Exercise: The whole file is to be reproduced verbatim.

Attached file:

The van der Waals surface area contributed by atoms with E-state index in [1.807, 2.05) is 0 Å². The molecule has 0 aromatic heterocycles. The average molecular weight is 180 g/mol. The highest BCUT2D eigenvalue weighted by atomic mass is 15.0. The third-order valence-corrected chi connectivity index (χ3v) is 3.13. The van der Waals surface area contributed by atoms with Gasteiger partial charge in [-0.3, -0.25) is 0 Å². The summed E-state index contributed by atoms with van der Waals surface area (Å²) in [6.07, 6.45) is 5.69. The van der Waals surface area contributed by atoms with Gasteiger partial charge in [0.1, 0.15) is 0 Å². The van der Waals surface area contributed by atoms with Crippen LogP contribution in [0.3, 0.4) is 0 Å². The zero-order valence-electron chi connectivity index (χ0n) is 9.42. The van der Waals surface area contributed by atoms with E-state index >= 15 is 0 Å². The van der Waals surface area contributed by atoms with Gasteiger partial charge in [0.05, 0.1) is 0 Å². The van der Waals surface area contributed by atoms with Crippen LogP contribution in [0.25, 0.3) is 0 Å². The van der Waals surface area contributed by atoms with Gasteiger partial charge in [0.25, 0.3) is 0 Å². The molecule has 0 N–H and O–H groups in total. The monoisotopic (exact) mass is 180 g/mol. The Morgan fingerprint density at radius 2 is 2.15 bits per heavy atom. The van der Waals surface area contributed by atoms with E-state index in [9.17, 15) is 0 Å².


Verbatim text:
The van der Waals surface area contributed by atoms with E-state index in [1.807, 2.05) is 0 Å². The molecule has 0 aromatic heterocycles. The average molecular weight is 180 g/mol. The highest BCUT2D eigenvalue weighted by atomic mass is 15.0. The third-order valence-corrected chi connectivity index (χ3v) is 3.13. The van der Waals surface area contributed by atoms with Gasteiger partial charge in [-0.3, -0.25) is 0 Å². The summed E-state index contributed by atoms with van der Waals surface area (Å²) in [6.07, 6.45) is 5.69. The van der Waals surface area contributed by atoms with Gasteiger partial charge in [0.1, 0.15) is 0 Å². The van der Waals surface area contributed by atoms with Crippen LogP contribution in [0.3, 0.4) is 0 Å². The zero-order valence-electron chi connectivity index (χ0n) is 9.42. The van der Waals surface area contributed by atoms with E-state index >= 15 is 0 Å². The van der Waals surface area contributed by atoms with Gasteiger partial charge in [0.05, 0.1) is 0 Å². The van der Waals surface area contributed by atoms with Crippen LogP contribution in [0.25, 0.3) is 0 Å². The van der Waals surface area contributed by atoms with Gasteiger partial charge in [0.25, 0.3) is 0 Å². The molecule has 0 N–H and O–H groups in total. The monoisotopic (exact) mass is 180 g/mol. The Morgan fingerprint density at radius 2 is 2.15 bits per heavy atom. The van der Waals surface area contributed by atoms with E-state index in [9.17, 15) is 0 Å².